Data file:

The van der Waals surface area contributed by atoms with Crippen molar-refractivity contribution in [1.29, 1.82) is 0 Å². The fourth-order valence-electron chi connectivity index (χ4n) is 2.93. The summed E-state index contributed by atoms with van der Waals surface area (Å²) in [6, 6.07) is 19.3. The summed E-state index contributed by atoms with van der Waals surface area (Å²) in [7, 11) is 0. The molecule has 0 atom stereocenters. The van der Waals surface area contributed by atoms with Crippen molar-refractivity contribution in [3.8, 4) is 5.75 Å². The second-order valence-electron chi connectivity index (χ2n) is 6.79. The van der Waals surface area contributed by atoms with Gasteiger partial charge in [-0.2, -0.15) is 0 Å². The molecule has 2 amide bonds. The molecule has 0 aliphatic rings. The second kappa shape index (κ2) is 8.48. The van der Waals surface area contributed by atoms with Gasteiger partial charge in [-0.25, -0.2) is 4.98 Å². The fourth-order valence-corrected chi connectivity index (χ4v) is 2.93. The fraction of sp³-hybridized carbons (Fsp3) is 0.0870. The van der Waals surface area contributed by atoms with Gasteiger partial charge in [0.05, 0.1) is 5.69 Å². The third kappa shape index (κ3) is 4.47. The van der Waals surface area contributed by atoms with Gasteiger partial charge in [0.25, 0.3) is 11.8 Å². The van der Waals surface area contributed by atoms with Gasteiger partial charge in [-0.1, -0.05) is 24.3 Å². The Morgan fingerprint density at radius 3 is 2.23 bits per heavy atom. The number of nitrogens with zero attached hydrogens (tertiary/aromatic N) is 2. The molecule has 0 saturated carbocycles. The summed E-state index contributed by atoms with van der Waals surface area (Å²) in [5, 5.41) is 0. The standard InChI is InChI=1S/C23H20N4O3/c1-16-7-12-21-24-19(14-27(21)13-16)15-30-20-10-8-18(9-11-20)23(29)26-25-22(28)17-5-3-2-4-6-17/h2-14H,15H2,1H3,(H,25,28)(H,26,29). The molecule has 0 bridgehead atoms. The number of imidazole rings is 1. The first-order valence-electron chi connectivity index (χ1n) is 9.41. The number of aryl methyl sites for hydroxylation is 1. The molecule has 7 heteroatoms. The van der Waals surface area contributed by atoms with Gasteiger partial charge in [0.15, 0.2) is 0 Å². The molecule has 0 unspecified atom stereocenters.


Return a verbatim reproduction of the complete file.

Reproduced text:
The van der Waals surface area contributed by atoms with Crippen molar-refractivity contribution in [1.29, 1.82) is 0 Å². The fourth-order valence-electron chi connectivity index (χ4n) is 2.93. The summed E-state index contributed by atoms with van der Waals surface area (Å²) in [6, 6.07) is 19.3. The summed E-state index contributed by atoms with van der Waals surface area (Å²) in [7, 11) is 0. The molecule has 0 atom stereocenters. The van der Waals surface area contributed by atoms with Crippen molar-refractivity contribution in [3.8, 4) is 5.75 Å². The second-order valence-electron chi connectivity index (χ2n) is 6.79. The van der Waals surface area contributed by atoms with Gasteiger partial charge in [-0.2, -0.15) is 0 Å². The molecule has 2 amide bonds. The molecule has 0 aliphatic rings. The second kappa shape index (κ2) is 8.48. The van der Waals surface area contributed by atoms with Gasteiger partial charge in [-0.25, -0.2) is 4.98 Å². The fourth-order valence-corrected chi connectivity index (χ4v) is 2.93. The fraction of sp³-hybridized carbons (Fsp3) is 0.0870. The van der Waals surface area contributed by atoms with Gasteiger partial charge in [0.05, 0.1) is 5.69 Å². The third kappa shape index (κ3) is 4.47. The van der Waals surface area contributed by atoms with Gasteiger partial charge in [0.25, 0.3) is 11.8 Å². The van der Waals surface area contributed by atoms with Gasteiger partial charge in [-0.1, -0.05) is 24.3 Å². The Morgan fingerprint density at radius 3 is 2.23 bits per heavy atom. The number of nitrogens with zero attached hydrogens (tertiary/aromatic N) is 2. The molecule has 0 saturated carbocycles. The summed E-state index contributed by atoms with van der Waals surface area (Å²) in [5, 5.41) is 0. The standard InChI is InChI=1S/C23H20N4O3/c1-16-7-12-21-24-19(14-27(21)13-16)15-30-20-10-8-18(9-11-20)23(29)26-25-22(28)17-5-3-2-4-6-17/h2-14H,15H2,1H3,(H,25,28)(H,26,29). The molecule has 0 bridgehead atoms. The number of imidazole rings is 1. The first-order valence-electron chi connectivity index (χ1n) is 9.41. The number of aryl methyl sites for hydroxylation is 1. The molecule has 7 heteroatoms. The van der Waals surface area contributed by atoms with Gasteiger partial charge in [0.15, 0.2) is 0 Å². The molecule has 0 unspecified atom stereocenters.